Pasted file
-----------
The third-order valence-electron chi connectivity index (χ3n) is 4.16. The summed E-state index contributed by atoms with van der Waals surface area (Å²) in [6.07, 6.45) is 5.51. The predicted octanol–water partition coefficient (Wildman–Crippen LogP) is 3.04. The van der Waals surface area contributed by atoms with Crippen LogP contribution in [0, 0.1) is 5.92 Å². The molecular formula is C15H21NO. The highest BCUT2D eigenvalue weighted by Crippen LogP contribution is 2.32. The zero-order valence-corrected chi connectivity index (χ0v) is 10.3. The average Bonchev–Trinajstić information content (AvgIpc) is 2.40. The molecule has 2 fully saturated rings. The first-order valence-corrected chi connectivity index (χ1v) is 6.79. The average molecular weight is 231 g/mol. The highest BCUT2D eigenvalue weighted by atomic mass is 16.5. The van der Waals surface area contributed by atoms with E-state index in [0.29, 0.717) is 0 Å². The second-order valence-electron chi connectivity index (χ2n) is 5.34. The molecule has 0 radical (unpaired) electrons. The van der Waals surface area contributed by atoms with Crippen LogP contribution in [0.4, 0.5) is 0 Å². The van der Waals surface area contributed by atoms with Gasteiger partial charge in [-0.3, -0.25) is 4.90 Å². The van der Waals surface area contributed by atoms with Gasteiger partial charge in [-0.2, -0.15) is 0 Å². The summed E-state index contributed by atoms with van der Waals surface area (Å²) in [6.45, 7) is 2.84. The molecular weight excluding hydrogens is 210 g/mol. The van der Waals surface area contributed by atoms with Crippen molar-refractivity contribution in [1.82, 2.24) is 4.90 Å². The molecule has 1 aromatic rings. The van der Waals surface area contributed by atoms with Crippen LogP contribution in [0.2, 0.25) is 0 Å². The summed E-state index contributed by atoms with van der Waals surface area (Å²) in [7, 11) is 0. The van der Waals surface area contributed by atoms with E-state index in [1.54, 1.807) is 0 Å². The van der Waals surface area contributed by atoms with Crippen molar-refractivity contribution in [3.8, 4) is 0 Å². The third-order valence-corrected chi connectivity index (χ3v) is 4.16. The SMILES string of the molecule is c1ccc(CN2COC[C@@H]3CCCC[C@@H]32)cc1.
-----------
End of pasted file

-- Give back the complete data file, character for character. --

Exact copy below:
The third-order valence-electron chi connectivity index (χ3n) is 4.16. The summed E-state index contributed by atoms with van der Waals surface area (Å²) in [6.07, 6.45) is 5.51. The predicted octanol–water partition coefficient (Wildman–Crippen LogP) is 3.04. The van der Waals surface area contributed by atoms with Crippen LogP contribution in [0, 0.1) is 5.92 Å². The molecular formula is C15H21NO. The highest BCUT2D eigenvalue weighted by Crippen LogP contribution is 2.32. The zero-order valence-corrected chi connectivity index (χ0v) is 10.3. The average Bonchev–Trinajstić information content (AvgIpc) is 2.40. The molecule has 2 fully saturated rings. The first-order valence-corrected chi connectivity index (χ1v) is 6.79. The average molecular weight is 231 g/mol. The highest BCUT2D eigenvalue weighted by atomic mass is 16.5. The van der Waals surface area contributed by atoms with E-state index in [0.29, 0.717) is 0 Å². The second-order valence-electron chi connectivity index (χ2n) is 5.34. The molecule has 0 radical (unpaired) electrons. The van der Waals surface area contributed by atoms with Crippen LogP contribution in [0.4, 0.5) is 0 Å². The van der Waals surface area contributed by atoms with Gasteiger partial charge in [-0.3, -0.25) is 4.90 Å². The van der Waals surface area contributed by atoms with Gasteiger partial charge in [-0.2, -0.15) is 0 Å². The summed E-state index contributed by atoms with van der Waals surface area (Å²) in [6.45, 7) is 2.84. The molecular weight excluding hydrogens is 210 g/mol. The van der Waals surface area contributed by atoms with Crippen molar-refractivity contribution in [1.82, 2.24) is 4.90 Å². The molecule has 1 aromatic rings. The van der Waals surface area contributed by atoms with Crippen LogP contribution in [0.2, 0.25) is 0 Å². The summed E-state index contributed by atoms with van der Waals surface area (Å²) in [7, 11) is 0. The van der Waals surface area contributed by atoms with E-state index in [1.54, 1.807) is 0 Å². The van der Waals surface area contributed by atoms with Crippen molar-refractivity contribution in [3.8, 4) is 0 Å². The third-order valence-corrected chi connectivity index (χ3v) is 4.16. The SMILES string of the molecule is c1ccc(CN2COC[C@@H]3CCCC[C@@H]32)cc1.